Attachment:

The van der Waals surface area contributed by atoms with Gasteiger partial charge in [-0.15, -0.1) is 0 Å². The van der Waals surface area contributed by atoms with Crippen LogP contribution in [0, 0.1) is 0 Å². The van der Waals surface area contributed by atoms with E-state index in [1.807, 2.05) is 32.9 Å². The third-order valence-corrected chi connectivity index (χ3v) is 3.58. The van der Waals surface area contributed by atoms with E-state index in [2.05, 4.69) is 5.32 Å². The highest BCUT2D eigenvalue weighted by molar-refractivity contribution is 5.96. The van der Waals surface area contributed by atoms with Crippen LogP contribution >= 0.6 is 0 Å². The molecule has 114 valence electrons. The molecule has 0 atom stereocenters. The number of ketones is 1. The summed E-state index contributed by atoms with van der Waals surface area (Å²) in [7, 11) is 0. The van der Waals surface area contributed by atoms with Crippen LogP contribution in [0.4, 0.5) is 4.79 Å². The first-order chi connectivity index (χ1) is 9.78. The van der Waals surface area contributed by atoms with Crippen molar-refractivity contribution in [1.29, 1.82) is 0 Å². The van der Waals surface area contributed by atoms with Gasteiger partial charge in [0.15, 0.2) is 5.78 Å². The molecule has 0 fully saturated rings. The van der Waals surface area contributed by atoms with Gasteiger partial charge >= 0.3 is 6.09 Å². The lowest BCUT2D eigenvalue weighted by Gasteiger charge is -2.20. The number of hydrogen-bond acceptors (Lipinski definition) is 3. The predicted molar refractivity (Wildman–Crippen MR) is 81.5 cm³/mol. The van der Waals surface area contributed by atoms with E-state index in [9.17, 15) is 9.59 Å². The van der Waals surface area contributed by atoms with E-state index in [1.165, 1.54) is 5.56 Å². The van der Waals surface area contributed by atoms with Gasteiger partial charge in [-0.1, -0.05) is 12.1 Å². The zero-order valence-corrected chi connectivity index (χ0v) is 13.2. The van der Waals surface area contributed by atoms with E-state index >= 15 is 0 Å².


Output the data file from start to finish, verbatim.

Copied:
The van der Waals surface area contributed by atoms with Gasteiger partial charge in [-0.15, -0.1) is 0 Å². The van der Waals surface area contributed by atoms with Crippen LogP contribution in [0, 0.1) is 0 Å². The van der Waals surface area contributed by atoms with E-state index in [1.807, 2.05) is 32.9 Å². The third-order valence-corrected chi connectivity index (χ3v) is 3.58. The van der Waals surface area contributed by atoms with E-state index in [2.05, 4.69) is 5.32 Å². The highest BCUT2D eigenvalue weighted by molar-refractivity contribution is 5.96. The van der Waals surface area contributed by atoms with Crippen LogP contribution >= 0.6 is 0 Å². The molecule has 114 valence electrons. The molecule has 0 atom stereocenters. The number of ketones is 1. The summed E-state index contributed by atoms with van der Waals surface area (Å²) in [7, 11) is 0. The van der Waals surface area contributed by atoms with Crippen LogP contribution in [0.4, 0.5) is 4.79 Å². The first-order chi connectivity index (χ1) is 9.78. The van der Waals surface area contributed by atoms with Crippen molar-refractivity contribution in [1.29, 1.82) is 0 Å². The van der Waals surface area contributed by atoms with Gasteiger partial charge in [0.15, 0.2) is 5.78 Å². The molecule has 0 fully saturated rings. The van der Waals surface area contributed by atoms with Gasteiger partial charge >= 0.3 is 6.09 Å². The lowest BCUT2D eigenvalue weighted by Gasteiger charge is -2.20. The number of hydrogen-bond acceptors (Lipinski definition) is 3. The predicted molar refractivity (Wildman–Crippen MR) is 81.5 cm³/mol. The van der Waals surface area contributed by atoms with E-state index in [9.17, 15) is 9.59 Å². The van der Waals surface area contributed by atoms with E-state index in [1.165, 1.54) is 5.56 Å². The van der Waals surface area contributed by atoms with Gasteiger partial charge in [-0.1, -0.05) is 12.1 Å². The zero-order valence-corrected chi connectivity index (χ0v) is 13.2. The van der Waals surface area contributed by atoms with E-state index >= 15 is 0 Å².